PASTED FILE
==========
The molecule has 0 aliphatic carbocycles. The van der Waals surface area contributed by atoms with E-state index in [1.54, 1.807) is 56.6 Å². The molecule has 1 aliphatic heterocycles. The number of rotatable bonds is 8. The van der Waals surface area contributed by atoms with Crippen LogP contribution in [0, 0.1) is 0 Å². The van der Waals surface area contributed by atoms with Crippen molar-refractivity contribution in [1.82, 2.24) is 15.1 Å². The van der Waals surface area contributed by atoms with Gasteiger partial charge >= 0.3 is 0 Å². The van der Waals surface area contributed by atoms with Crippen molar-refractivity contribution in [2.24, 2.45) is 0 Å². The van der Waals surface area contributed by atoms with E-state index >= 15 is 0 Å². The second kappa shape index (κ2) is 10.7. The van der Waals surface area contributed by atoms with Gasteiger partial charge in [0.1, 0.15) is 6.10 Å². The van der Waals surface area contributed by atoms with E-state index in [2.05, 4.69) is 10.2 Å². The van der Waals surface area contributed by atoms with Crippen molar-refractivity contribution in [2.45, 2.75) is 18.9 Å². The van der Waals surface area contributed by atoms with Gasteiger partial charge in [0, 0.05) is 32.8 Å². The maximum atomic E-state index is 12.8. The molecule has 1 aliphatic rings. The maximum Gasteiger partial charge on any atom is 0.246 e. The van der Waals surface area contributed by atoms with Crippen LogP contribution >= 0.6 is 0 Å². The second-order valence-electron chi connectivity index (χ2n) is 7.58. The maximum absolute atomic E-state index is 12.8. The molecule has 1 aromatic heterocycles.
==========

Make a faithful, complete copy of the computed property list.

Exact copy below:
The molecule has 0 aliphatic carbocycles. The van der Waals surface area contributed by atoms with E-state index in [1.54, 1.807) is 56.6 Å². The molecule has 1 aliphatic heterocycles. The number of rotatable bonds is 8. The van der Waals surface area contributed by atoms with Crippen LogP contribution in [0, 0.1) is 0 Å². The van der Waals surface area contributed by atoms with Crippen molar-refractivity contribution in [1.82, 2.24) is 15.1 Å². The van der Waals surface area contributed by atoms with Gasteiger partial charge >= 0.3 is 0 Å². The van der Waals surface area contributed by atoms with Crippen molar-refractivity contribution in [2.24, 2.45) is 0 Å². The van der Waals surface area contributed by atoms with E-state index >= 15 is 0 Å². The second kappa shape index (κ2) is 10.7. The van der Waals surface area contributed by atoms with Gasteiger partial charge in [0.1, 0.15) is 6.10 Å². The van der Waals surface area contributed by atoms with E-state index in [2.05, 4.69) is 10.2 Å². The van der Waals surface area contributed by atoms with Crippen molar-refractivity contribution in [2.45, 2.75) is 18.9 Å². The van der Waals surface area contributed by atoms with Gasteiger partial charge in [0, 0.05) is 32.8 Å². The maximum atomic E-state index is 12.8. The molecule has 1 aliphatic rings. The maximum Gasteiger partial charge on any atom is 0.246 e. The van der Waals surface area contributed by atoms with Crippen LogP contribution >= 0.6 is 0 Å². The second-order valence-electron chi connectivity index (χ2n) is 7.58. The maximum absolute atomic E-state index is 12.8. The molecule has 1 aromatic heterocycles.